Traditional approaches to food and agriculture policy making in Canada are in question, with the realization that government policy goals, institutional arrangements and instruments are insufficient. Below, Rod MacRae, Elisabeth Abergel and Mustafa Koc consider the evolution of sustainable food systems, and argue for changes in the policymaking process.
The traditional approaches to food and agriculture policy making in Canada are in question, and this volume sets out to identify new ways for nonstate actors to influence the evolution of sustainable and health-promoting food systems. Chronic food system problems remain unresolved, with many still unaddressed. There have only been modest improvements in some agri-environmental conditions, while others such as greenhouse gas emissions and nutrient contamination of waterways continue to worsen.1 National farm finances have generally been poor for years, complicating the challenges of helping the farm sector move towards more sustainable production systems. The food system, it seems, is increasingly implicated in creating the conditions compromising human and environmental health. The nutritional health of Canadians continues to deteriorate, with rising obesity levels serving as the most acute indicator of nutrition policy and programme failures. Food bank use is not coming down significantly, and some 10% of the Canadian population remains unable to acquire a nourishing diet at an affordable price.2 Food safety scares are now regular occurrences and consumers are increasingly disenchanted with the ways in which the Canadian food supply is being managed. These tendencies are exacerbated by the entrenchment of food and agricultural policy making in ineffective and unresponsive, and somewhat closed, institutional networks.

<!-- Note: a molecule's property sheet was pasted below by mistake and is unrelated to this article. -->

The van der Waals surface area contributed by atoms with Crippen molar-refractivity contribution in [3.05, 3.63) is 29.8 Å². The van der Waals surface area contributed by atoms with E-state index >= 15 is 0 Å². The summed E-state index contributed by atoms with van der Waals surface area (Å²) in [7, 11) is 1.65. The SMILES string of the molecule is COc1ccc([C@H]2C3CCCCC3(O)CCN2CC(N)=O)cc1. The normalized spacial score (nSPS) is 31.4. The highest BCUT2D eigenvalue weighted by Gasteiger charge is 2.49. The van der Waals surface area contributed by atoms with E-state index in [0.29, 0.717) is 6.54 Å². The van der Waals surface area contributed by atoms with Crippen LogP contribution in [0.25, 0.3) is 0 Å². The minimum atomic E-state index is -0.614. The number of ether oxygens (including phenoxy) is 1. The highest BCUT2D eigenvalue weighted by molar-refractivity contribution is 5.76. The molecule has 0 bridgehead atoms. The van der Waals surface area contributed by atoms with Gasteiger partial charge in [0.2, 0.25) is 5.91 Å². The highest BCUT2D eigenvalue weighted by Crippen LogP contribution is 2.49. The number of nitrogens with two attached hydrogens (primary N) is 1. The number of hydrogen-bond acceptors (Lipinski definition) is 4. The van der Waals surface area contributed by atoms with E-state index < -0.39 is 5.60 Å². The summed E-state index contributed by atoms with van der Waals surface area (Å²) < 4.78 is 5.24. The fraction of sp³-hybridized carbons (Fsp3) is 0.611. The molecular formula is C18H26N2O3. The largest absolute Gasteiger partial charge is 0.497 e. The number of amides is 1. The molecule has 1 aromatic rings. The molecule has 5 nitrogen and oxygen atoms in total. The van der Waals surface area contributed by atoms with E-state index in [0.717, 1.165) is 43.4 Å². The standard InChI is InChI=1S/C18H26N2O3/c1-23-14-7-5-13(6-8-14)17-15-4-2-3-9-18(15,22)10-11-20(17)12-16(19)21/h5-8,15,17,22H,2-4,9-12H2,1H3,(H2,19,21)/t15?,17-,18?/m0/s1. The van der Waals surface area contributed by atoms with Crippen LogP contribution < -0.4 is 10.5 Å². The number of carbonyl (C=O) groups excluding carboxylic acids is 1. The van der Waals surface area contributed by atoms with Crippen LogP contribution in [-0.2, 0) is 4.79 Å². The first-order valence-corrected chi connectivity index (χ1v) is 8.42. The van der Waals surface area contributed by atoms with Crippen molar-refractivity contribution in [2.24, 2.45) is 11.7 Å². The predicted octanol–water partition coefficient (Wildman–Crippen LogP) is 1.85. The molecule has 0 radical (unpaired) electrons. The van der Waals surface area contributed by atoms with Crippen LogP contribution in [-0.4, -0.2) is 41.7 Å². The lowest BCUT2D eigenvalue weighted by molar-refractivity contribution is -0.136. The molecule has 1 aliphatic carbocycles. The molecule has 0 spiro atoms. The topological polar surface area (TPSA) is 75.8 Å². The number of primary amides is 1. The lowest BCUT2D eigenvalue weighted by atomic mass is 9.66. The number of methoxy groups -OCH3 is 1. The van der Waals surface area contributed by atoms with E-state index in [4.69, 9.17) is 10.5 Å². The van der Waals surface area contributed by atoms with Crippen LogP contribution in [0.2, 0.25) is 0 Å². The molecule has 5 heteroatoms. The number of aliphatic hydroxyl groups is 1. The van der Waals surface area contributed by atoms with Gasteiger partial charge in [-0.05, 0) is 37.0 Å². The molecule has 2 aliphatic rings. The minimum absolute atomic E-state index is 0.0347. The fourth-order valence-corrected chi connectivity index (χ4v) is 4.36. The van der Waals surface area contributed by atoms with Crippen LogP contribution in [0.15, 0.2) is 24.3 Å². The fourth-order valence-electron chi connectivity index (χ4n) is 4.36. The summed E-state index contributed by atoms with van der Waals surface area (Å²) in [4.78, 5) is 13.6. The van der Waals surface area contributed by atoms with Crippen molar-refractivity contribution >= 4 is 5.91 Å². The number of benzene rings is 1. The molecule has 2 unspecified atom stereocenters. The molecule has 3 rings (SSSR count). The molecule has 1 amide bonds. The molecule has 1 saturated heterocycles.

Many blame broad structural forces within the capitalist food economy for the current state of affairs, with the unsuccessful efforts of governments to curb the negative effects of these forces a significant contributing measure. It can be argued that states are responsible for establishing the structure of the global food system, including its financialization, with its incentive to expand a productivist export-oriented agricultural agenda. With increasingly complex problems has come the realization that traditional Canadian government policy goals, institutional arrangements and instruments are insufficient. Earlier eras of state regulation revolved around a productivist paradigm that worked well when the state had significant capacity, the issue was targeted, but the policy actors were recalcitrant.3 But in the neo-liberal era of bilateral and multilateral trade arrangements and international institutions, many of the traditional policy and regulatory tools have been removed, replaced in some cases by new policy orientations that reflect changing trends. More dramatically, it appears as though some states have given up their capacity to determine national priorities due to international trade commitments. Some may have deregulated their capacity to respond to local or regional agri-environmental pressures. Governments are searching for new and effective regulatory instruments that might work without unduly straining apparently limited human and financial resources.4 Food and agricultural policy themes are acutely affected by this reality, by the complexities of the subject, by larger shifts in the loci of the state’s decision making, and by the new prominence of health concerns related to food.